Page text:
Thursday, April 10, 2014

Did the ancients somehow know about DNA?

Conventional history tells us that the double-helix structure and base-pairing characteristic of the DNA molecule was not "discovered" until the twentieth century, based upon the work of scientists Rosalind Franklin, Raymond Gosling, James Watson, Francis Crick, and Erwin Chargaff, primarily in the 1950s and 1960s.

Erwin Chargaff (1905-2002) in particular was responsible for the insight that DNA molecules contain roughly equal proportions of adenine and thymine (one of the "base pairs" in the DNA molecule) and of guanine and cytosine (the other "base pair").  Since that time, high school students everywhere have had to memorize the letters A-T and G-C in conjunction with their introduction to the molecular structure of DNA.

It is fascinating to note that the first four signs of the zodiac wheel after the ecliptic "crossing" of the celestial equator at the spring equinox (shown in the diagram above) are Aries, Taurus, Gemini and Cancer (readers who astutely note that the motion of precession has long ago "delayed" the sky and moved the constellation Pisces into the heliacal rising position once occupied by the constellation Aries during the Age of Aries should note that in astrological terms, the "signs" are considered to remain in the positions shown above, for cogent reasons that are beyond the scope of this particular post).

Is it mere "coincidence" that the base pairs of the DNA molecule begin with the same four letters as the first four signs in the zodiac (A, T, G and C), and that they actually "pair" in a manner consistent with the order of the zodiac signs (A with T, and G with C, just as Aries is next to Taurus and Gemini next to Cancer)?

Of course, skeptical readers will note that the names for the DNA nucleobases were generally given by different researchers operating in different decades during the mid- to late-1800s, and that their names almost certainly were not chosen in order to relate in any way to the zodiac signs (adenine, for example, was named after the pancreas, from which the first samples in which adenine was isolated were taken and which organ in Greek is named aden, while guanine is apparently named after the word for bird droppings or guano).  And so it would seem on the surface that the connection between the zodiac and our modern understanding of the DNA molecule and its structure and base pairing is purely coincidental.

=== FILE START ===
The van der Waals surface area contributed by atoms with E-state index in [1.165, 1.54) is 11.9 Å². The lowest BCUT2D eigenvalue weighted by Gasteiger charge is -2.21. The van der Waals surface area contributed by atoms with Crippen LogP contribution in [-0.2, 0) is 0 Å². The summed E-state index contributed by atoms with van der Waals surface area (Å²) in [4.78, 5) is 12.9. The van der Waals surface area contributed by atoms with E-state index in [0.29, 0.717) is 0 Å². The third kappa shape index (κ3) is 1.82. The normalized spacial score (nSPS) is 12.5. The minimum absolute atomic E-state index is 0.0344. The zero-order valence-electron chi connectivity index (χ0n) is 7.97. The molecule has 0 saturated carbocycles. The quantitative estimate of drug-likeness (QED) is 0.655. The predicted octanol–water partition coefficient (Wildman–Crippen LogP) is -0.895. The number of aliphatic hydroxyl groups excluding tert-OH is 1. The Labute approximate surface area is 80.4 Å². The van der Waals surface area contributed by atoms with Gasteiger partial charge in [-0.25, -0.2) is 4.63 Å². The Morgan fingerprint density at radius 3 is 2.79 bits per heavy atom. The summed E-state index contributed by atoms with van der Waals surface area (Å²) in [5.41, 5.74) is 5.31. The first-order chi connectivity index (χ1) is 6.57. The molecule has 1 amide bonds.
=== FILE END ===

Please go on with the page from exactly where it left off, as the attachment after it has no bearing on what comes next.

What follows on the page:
Nevertheless, even if no plausible argument can be made for an actual connection between the letters A-T-G-C in the DNA molecule, and the letters A-T-G-C in the first four constellations of the zodiac cycle, it certainly seems to be a singular example of serendipity, synchronicity, or the collective unconscious working itself out over the course of thousands of years.

Further, while the letters A-T-G-C may not be among the evidence which argues for ancient understanding of the DNA molecule long before the work of Franklin and Gosling, Watson and Crick, and that of Erwin Chargaff, there is in fact other evidence which suggests that the ancients did in fact display flashes of insight which make us wonder whether they might somehow have had inexplicable knowledge of the importance of the DNA molecule, and even the structure of DNA.